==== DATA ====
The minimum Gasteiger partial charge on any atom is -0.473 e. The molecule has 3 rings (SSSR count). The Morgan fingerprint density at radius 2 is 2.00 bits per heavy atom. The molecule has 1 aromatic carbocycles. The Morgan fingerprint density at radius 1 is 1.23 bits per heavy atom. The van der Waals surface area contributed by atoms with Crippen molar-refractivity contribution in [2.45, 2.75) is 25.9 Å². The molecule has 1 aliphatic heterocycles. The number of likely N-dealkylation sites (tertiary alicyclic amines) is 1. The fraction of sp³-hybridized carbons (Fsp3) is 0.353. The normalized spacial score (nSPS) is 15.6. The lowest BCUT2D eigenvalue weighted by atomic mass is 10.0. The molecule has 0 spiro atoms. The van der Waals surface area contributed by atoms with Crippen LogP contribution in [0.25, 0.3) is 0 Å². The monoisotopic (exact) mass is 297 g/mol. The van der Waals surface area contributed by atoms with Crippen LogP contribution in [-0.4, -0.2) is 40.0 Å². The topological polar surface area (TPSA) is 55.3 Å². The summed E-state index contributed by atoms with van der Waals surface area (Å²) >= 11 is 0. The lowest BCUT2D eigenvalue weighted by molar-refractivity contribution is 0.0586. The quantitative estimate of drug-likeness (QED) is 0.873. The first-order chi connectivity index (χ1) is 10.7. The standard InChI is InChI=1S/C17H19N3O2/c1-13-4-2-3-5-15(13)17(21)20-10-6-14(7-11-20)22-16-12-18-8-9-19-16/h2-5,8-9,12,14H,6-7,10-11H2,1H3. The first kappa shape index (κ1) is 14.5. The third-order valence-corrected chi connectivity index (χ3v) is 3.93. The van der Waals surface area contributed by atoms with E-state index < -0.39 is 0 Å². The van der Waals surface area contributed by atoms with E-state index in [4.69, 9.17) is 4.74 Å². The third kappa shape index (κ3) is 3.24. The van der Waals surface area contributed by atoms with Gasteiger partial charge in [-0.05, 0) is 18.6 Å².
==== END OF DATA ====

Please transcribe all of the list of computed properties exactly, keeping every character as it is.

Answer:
The minimum Gasteiger partial charge on any atom is -0.473 e. The molecule has 3 rings (SSSR count). The Morgan fingerprint density at radius 2 is 2.00 bits per heavy atom. The molecule has 1 aromatic carbocycles. The Morgan fingerprint density at radius 1 is 1.23 bits per heavy atom. The van der Waals surface area contributed by atoms with Crippen molar-refractivity contribution in [2.45, 2.75) is 25.9 Å². The molecule has 1 aliphatic heterocycles. The number of likely N-dealkylation sites (tertiary alicyclic amines) is 1. The fraction of sp³-hybridized carbons (Fsp3) is 0.353. The normalized spacial score (nSPS) is 15.6. The lowest BCUT2D eigenvalue weighted by atomic mass is 10.0. The molecule has 0 spiro atoms. The van der Waals surface area contributed by atoms with Crippen LogP contribution in [0.25, 0.3) is 0 Å². The monoisotopic (exact) mass is 297 g/mol. The van der Waals surface area contributed by atoms with Crippen LogP contribution in [-0.4, -0.2) is 40.0 Å². The topological polar surface area (TPSA) is 55.3 Å². The summed E-state index contributed by atoms with van der Waals surface area (Å²) >= 11 is 0. The lowest BCUT2D eigenvalue weighted by molar-refractivity contribution is 0.0586. The quantitative estimate of drug-likeness (QED) is 0.873. The first-order chi connectivity index (χ1) is 10.7. The standard InChI is InChI=1S/C17H19N3O2/c1-13-4-2-3-5-15(13)17(21)20-10-6-14(7-11-20)22-16-12-18-8-9-19-16/h2-5,8-9,12,14H,6-7,10-11H2,1H3. The first kappa shape index (κ1) is 14.5. The third-order valence-corrected chi connectivity index (χ3v) is 3.93. The van der Waals surface area contributed by atoms with E-state index < -0.39 is 0 Å². The van der Waals surface area contributed by atoms with E-state index in [4.69, 9.17) is 4.74 Å². The third kappa shape index (κ3) is 3.24. The van der Waals surface area contributed by atoms with Gasteiger partial charge in [-0.05, 0) is 18.6 Å².